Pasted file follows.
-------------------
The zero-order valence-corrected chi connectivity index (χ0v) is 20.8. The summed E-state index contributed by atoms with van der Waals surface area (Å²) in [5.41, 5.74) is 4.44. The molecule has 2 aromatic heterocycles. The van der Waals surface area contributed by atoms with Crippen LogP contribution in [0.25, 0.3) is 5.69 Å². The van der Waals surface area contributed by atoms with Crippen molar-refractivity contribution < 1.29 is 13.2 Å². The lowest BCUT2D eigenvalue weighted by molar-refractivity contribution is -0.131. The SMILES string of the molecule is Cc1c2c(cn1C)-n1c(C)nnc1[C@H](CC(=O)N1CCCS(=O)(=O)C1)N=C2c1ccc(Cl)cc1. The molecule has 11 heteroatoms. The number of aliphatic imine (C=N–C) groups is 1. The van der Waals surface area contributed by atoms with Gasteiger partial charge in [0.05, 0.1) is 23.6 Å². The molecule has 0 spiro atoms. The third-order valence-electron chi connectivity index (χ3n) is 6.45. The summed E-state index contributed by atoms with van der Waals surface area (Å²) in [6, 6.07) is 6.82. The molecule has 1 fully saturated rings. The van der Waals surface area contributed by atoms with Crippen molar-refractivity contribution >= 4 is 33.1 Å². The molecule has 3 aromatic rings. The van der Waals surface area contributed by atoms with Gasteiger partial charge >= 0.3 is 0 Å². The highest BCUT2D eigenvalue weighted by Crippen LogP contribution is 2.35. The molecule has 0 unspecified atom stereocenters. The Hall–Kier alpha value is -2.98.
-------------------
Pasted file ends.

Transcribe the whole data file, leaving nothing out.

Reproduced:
The zero-order valence-corrected chi connectivity index (χ0v) is 20.8. The summed E-state index contributed by atoms with van der Waals surface area (Å²) in [5.41, 5.74) is 4.44. The molecule has 2 aromatic heterocycles. The van der Waals surface area contributed by atoms with Crippen LogP contribution in [0.25, 0.3) is 5.69 Å². The van der Waals surface area contributed by atoms with Crippen molar-refractivity contribution < 1.29 is 13.2 Å². The lowest BCUT2D eigenvalue weighted by molar-refractivity contribution is -0.131. The SMILES string of the molecule is Cc1c2c(cn1C)-n1c(C)nnc1[C@H](CC(=O)N1CCCS(=O)(=O)C1)N=C2c1ccc(Cl)cc1. The molecule has 11 heteroatoms. The number of aliphatic imine (C=N–C) groups is 1. The van der Waals surface area contributed by atoms with Gasteiger partial charge in [0.05, 0.1) is 23.6 Å². The molecule has 0 spiro atoms. The third-order valence-electron chi connectivity index (χ3n) is 6.45. The summed E-state index contributed by atoms with van der Waals surface area (Å²) in [6, 6.07) is 6.82. The molecule has 1 fully saturated rings. The van der Waals surface area contributed by atoms with Crippen molar-refractivity contribution >= 4 is 33.1 Å². The molecule has 3 aromatic rings. The van der Waals surface area contributed by atoms with Gasteiger partial charge >= 0.3 is 0 Å². The highest BCUT2D eigenvalue weighted by Crippen LogP contribution is 2.35. The molecule has 0 unspecified atom stereocenters. The Hall–Kier alpha value is -2.98.